print("You found a sword!");
}
else if(rand <= 70) //45% chance
{
    print("You found a shield!");
}
else if(rand <= 90) //20% chance
{
    print("You found armor!");
}
else //10% chance
{
    print("You found a potion!");
}

The reason the conditionals are equal to its chance plus all of the previous conditionals chances is because the previous conditionals have already eliminated the possibility of it being those items. So for the shield's conditional else if(rand <= 70), 70 is equal to the 45% chance of the shield, plus the 5% chance of the gold and 20% chance of the sword.

Advantages:

  • Easy to program, because it requires no data structures.

Disadvantages:

  • Hard to maintain, because you need to maintain your drop-rates in your code. You can't determine them at runtime. So if you want something more future proof, you should check the other answers.
  • 3
    This would be really annoying to maintain. E.g. if you wish to remove gold, and make potion takes its spot, you need to adjust the probabilities of all items between them. – Alexander Aug 20 at 19:39
  • 1
    To avoid the issue that @Alexander mentions, you can instead subtract the current rate at each step, instead of adding it to each condition. – AlexanderJ93 Aug 21 at 4:53

Probabilities don’t need to be hard-coded. The items and the thresholds can be together in an array.

for X in items’range loop
  If items (X).threshold < random() then
     Announce (items(X).name)
     Exit loop
  End if
End loop

You do have to accumulate the thresholds still, but you can do it when creating a parameter file instead of coding it.

  • 3
    Could you elaborate on how to calculate the correct threshold? For example, if you have three items with 33% chance each, how would you build this table? Since a new random() is generated each time, the first would need 0.3333, the second would need 0.5 and the last would need 1.0. Or did I read the algorithm wrong? – pipe Aug 22 at 7:02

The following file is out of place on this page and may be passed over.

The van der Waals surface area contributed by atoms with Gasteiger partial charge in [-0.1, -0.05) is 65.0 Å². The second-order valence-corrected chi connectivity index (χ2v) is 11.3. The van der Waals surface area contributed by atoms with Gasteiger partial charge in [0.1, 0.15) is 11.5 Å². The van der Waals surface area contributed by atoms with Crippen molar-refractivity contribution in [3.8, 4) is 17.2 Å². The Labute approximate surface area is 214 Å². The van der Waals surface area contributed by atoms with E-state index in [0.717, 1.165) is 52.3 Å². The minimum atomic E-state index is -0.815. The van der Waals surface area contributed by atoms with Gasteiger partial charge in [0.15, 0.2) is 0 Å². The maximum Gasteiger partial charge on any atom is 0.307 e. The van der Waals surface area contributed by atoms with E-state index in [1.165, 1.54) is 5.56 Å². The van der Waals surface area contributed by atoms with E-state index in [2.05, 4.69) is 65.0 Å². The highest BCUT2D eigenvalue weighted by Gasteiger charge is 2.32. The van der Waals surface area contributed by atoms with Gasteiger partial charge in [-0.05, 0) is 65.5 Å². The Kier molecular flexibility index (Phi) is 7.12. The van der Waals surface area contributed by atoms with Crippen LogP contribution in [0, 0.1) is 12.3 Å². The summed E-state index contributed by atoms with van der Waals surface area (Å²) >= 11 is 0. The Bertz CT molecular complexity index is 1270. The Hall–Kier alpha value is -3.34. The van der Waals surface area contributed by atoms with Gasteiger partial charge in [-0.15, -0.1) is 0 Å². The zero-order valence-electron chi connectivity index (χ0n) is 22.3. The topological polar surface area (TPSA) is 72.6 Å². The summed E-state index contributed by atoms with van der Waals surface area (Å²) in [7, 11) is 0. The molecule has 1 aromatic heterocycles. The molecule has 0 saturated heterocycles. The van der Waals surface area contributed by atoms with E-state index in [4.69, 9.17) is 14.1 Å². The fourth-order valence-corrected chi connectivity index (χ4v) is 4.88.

• You compute it the way others did in their answers. For equal probabilities of X items, the first threshold is 1/X, the second, 2/X, etc. – WGroleau Aug 22 at 18:43
  • Doing that for 3 items in this algorithm would make the thresholds 1/3, 2/3 and 3/3 but the outcome probabilities 1/3, 4/9 and 2/9 for the first, second and third item. Do you really mean to have the call to random() in the loop? – pipe Aug 23 at 5:54
  • No, that's definitely a bug. Each check needs the same random number. – WGroleau Aug 23 at 21:34

In c# you could use a linq scan to run your accumulator to check against a random in the range 0 to 100.0f and .first() to get. So like one line of code.

So something like:

var item = a.Select(x =>
{
    sum += x.prob;
    if (rand < sum)
        return x.item;
    else
        return null;
 }).FirstOrDefault());

sum is a zero initialized integer and a is a list of prob/item structs/tuples/instances. rand is a previously generated random number in the range.

This simply accumulates sum over the list of ranges until it exceeds the previously selected random number, and returns either the item or null, where null would be returned if the random number range (eg 100) is less than the total weighting range by mistake, and the random number selected is outside the total weighting range.

However, you will notice that weights in OP closely match a normal distribution (Bell Curve). I think in general you will not want specific ranges, you will tend to want a distribution that tapers off either around a bell curve or just on a decreasing exponential curve (for example). In this case you could just use a mathematical formula to generate an index into an array of items, sorted in order of preferred probability. A good example is CDF in normal distribution

Also an example here

Another example is that you could take a random value from 90degrees to 180degrees to get the lower right quadrant of a circle, take the x component using cos(r) and use that to index into a prioritized list.

With different formulae you could have a general approach where you just input a prioritized list of any length (eg N) and map the outcome of the formula (eg: cos(x) is 0 to 1) by multiplication (eg: Ncos(x) = 0 to N) to get the index.

  • 3
    Could you give us this line of code if it's just one line? I'm not as familiar with C# so I don't know what you mean. – HEGX64 Aug 21 at 1:33
  • @HEGX64 added but using mobile and editor not working. Can you edit? – Sentinel Aug 21 at 8:50
  • 4
    Can you change this answer to explain the concept behind it, rather than a specific imlementation in a specific language? – Raimund Krämer Aug 21 at 9:39
  • @RaimundKrämer Erm, done? – Sentinel Aug 21 at 21:05
  • Downvote without explanation = useless and antisocial. – WGroleau Aug 22 at 22:40